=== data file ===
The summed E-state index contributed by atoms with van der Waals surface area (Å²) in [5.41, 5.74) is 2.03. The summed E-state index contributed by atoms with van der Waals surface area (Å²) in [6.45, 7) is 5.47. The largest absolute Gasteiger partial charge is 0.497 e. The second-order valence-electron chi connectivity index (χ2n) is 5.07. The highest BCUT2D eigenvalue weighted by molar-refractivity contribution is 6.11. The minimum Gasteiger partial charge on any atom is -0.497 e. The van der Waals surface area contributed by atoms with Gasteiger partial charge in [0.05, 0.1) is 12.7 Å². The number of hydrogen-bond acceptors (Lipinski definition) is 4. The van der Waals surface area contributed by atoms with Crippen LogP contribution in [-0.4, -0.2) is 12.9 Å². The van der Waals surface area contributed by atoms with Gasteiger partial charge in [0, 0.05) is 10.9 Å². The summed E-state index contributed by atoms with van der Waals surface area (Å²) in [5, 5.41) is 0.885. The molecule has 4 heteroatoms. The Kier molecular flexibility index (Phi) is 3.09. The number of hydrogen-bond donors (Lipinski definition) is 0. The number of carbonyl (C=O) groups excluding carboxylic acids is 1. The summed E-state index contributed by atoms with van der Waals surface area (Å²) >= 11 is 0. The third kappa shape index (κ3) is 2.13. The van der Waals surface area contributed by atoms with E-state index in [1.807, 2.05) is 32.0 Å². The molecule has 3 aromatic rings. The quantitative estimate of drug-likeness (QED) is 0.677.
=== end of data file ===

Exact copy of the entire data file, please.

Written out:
The summed E-state index contributed by atoms with van der Waals surface area (Å²) in [5.41, 5.74) is 2.03. The summed E-state index contributed by atoms with van der Waals surface area (Å²) in [6.45, 7) is 5.47. The largest absolute Gasteiger partial charge is 0.497 e. The second-order valence-electron chi connectivity index (χ2n) is 5.07. The highest BCUT2D eigenvalue weighted by molar-refractivity contribution is 6.11. The minimum Gasteiger partial charge on any atom is -0.497 e. The van der Waals surface area contributed by atoms with Gasteiger partial charge in [0.05, 0.1) is 12.7 Å². The number of hydrogen-bond acceptors (Lipinski definition) is 4. The van der Waals surface area contributed by atoms with Crippen LogP contribution in [-0.4, -0.2) is 12.9 Å². The van der Waals surface area contributed by atoms with Gasteiger partial charge in [0, 0.05) is 10.9 Å². The summed E-state index contributed by atoms with van der Waals surface area (Å²) in [5, 5.41) is 0.885. The molecule has 4 heteroatoms. The Kier molecular flexibility index (Phi) is 3.09. The number of hydrogen-bond donors (Lipinski definition) is 0. The number of carbonyl (C=O) groups excluding carboxylic acids is 1. The summed E-state index contributed by atoms with van der Waals surface area (Å²) >= 11 is 0. The third kappa shape index (κ3) is 2.13. The van der Waals surface area contributed by atoms with E-state index in [1.807, 2.05) is 32.0 Å². The molecule has 3 aromatic rings. The quantitative estimate of drug-likeness (QED) is 0.677.